Do you have a plan to vote?

Let us tell you the information you need to register and cast a ballot in D.C.

“I like telling the story of life better than I do living it,” Spalding Gray says somewhat cheerfully yet devastatingly in And Everything Is Going Fine, Steven Soderbergh’s biography of Gray in which he completely removes his Soderbergh-ness from the equation to let his subject tell his own story.

Gray, who died of an apparent suicide in 2004, battled manic depression — handed down from his mother, who took her own life at the age of 52 — but you barely see glimpses of it here. Instead, you’re treated to films of Gray’s famous and very entertaining monologues as well as to interviews with the actor and writer, pieced together in a jumble that merely hints at a linear time line. The film is more obviously organized by subjects, which run the gamut: Gray talks about his parents, discovering and hunting for wine, a homosexual encounter. A lot of material is focused on realizing what he was born to do and, thrillingly, his first moments of validation. (When he recites his day, off the cuff, to fulfill the assignment of a storytelling class, his teacher asks, “Who wrote that?”) And he relishes in his family when he becomes a father late in life, referring to his sons as “glorious accidents.”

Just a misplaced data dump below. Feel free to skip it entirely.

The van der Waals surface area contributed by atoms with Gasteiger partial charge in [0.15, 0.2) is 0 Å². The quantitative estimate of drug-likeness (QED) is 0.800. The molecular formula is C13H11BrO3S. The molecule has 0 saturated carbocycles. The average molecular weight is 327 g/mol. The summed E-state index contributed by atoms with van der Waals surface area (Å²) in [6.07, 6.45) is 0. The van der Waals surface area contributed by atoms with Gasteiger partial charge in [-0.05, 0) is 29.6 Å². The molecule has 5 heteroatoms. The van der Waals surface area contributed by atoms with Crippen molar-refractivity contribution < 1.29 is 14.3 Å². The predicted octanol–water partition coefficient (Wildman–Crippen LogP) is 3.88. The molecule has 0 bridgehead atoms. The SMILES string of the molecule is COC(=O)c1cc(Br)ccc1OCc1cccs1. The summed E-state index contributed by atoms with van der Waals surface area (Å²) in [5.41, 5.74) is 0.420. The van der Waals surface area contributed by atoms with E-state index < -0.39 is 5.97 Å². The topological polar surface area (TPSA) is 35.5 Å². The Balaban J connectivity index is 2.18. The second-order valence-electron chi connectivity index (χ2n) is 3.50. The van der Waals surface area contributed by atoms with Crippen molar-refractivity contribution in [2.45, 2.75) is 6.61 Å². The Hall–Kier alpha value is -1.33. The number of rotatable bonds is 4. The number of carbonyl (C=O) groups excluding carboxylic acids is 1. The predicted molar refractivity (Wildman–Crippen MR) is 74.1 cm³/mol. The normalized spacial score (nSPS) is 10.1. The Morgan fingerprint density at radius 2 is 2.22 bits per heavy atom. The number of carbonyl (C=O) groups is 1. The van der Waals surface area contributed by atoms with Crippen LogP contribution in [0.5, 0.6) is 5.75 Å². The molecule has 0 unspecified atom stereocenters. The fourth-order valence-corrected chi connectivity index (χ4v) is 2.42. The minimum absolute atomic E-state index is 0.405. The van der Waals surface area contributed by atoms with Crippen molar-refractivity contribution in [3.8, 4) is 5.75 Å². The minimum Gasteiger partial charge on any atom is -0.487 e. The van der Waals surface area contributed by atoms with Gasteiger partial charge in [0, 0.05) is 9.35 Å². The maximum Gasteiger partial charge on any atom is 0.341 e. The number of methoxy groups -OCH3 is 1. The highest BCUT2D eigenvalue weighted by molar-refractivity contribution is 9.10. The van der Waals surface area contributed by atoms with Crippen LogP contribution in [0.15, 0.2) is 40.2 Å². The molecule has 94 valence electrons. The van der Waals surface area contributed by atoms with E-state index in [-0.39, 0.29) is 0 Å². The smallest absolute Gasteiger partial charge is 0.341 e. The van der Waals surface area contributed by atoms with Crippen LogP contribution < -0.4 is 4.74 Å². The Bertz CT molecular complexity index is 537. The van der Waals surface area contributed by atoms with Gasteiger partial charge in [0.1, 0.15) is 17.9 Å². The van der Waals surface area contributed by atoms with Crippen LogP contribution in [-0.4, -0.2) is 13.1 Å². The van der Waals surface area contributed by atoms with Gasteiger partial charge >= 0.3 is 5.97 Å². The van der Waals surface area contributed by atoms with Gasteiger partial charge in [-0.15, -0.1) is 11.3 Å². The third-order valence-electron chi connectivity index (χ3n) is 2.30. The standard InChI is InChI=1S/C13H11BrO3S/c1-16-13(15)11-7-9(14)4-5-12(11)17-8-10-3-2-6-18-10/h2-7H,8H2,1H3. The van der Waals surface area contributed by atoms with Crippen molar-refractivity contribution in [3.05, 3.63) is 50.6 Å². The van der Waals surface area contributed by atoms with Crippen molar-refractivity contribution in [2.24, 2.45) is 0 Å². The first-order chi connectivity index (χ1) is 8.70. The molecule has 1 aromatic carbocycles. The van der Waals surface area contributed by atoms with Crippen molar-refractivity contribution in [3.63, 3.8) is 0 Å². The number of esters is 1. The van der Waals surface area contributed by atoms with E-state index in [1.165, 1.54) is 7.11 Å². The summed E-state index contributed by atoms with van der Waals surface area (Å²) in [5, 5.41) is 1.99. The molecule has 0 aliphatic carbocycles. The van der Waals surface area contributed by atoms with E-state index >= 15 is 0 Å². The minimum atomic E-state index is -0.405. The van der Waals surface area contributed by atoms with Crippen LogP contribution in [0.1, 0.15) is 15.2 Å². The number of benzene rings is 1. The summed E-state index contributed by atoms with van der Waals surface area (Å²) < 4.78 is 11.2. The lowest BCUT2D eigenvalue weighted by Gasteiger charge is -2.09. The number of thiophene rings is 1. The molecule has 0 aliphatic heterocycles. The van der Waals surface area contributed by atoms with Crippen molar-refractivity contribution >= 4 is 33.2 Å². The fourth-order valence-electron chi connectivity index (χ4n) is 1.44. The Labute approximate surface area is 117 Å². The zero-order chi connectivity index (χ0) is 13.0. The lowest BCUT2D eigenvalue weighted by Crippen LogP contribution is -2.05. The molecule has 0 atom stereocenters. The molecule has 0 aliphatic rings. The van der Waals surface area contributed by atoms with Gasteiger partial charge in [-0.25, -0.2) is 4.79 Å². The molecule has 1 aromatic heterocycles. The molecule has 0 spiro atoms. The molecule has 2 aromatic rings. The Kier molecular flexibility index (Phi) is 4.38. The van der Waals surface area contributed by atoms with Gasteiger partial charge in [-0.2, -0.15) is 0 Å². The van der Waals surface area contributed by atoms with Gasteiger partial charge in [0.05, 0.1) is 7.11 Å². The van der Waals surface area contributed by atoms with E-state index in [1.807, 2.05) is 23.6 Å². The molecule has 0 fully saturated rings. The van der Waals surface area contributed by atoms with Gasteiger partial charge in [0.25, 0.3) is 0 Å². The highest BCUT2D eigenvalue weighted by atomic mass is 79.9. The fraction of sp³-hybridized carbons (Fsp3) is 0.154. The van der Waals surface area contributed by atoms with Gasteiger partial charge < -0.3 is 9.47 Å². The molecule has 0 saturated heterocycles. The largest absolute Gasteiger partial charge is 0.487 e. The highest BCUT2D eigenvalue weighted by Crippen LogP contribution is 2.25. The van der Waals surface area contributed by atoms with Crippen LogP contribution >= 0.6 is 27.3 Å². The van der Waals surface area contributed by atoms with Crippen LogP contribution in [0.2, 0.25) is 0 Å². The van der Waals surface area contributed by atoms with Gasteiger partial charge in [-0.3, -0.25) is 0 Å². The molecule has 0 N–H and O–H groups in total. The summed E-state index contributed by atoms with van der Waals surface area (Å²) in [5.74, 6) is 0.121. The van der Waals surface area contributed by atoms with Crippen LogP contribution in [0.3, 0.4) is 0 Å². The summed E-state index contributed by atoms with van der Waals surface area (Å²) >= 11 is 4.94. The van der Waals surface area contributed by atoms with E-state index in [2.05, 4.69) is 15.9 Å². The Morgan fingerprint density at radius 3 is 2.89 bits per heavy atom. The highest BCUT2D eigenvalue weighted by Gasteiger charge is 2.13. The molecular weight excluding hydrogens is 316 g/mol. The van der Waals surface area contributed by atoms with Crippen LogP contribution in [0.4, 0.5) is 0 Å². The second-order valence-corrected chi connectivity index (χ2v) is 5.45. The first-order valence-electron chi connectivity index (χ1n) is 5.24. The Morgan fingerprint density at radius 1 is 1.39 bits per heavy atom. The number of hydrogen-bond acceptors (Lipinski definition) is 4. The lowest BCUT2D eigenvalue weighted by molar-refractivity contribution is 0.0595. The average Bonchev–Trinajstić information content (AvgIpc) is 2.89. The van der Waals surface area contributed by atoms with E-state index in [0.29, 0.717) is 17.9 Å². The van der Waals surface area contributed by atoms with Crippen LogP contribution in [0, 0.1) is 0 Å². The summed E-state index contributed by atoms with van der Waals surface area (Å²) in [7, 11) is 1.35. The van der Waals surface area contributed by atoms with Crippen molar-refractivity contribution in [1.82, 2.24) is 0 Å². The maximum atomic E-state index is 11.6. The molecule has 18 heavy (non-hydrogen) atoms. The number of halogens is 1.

Throughout, Gray displays great comic timing and fantastic — if gentle — mimicry, with one of the film’s most joyous moments coming when he reenacts himself, his wife, and his young kids dancing to, of all things, Chumbawamba’s “Tubthumping.” The film, whose title is taken from a monologue, is like a highlight reel of Gray’s shows combined with behind-the scenes commentary, making for a brisk and funny 89 minutes. Of course, knowing Gray’s fate tinges it all with sadness. But it helps when Gray, who didn’t believe in any sort of afterlife, asserts the following: “One of the ways to reincarnate is to tell your story, and I get enormous pleasure from that.”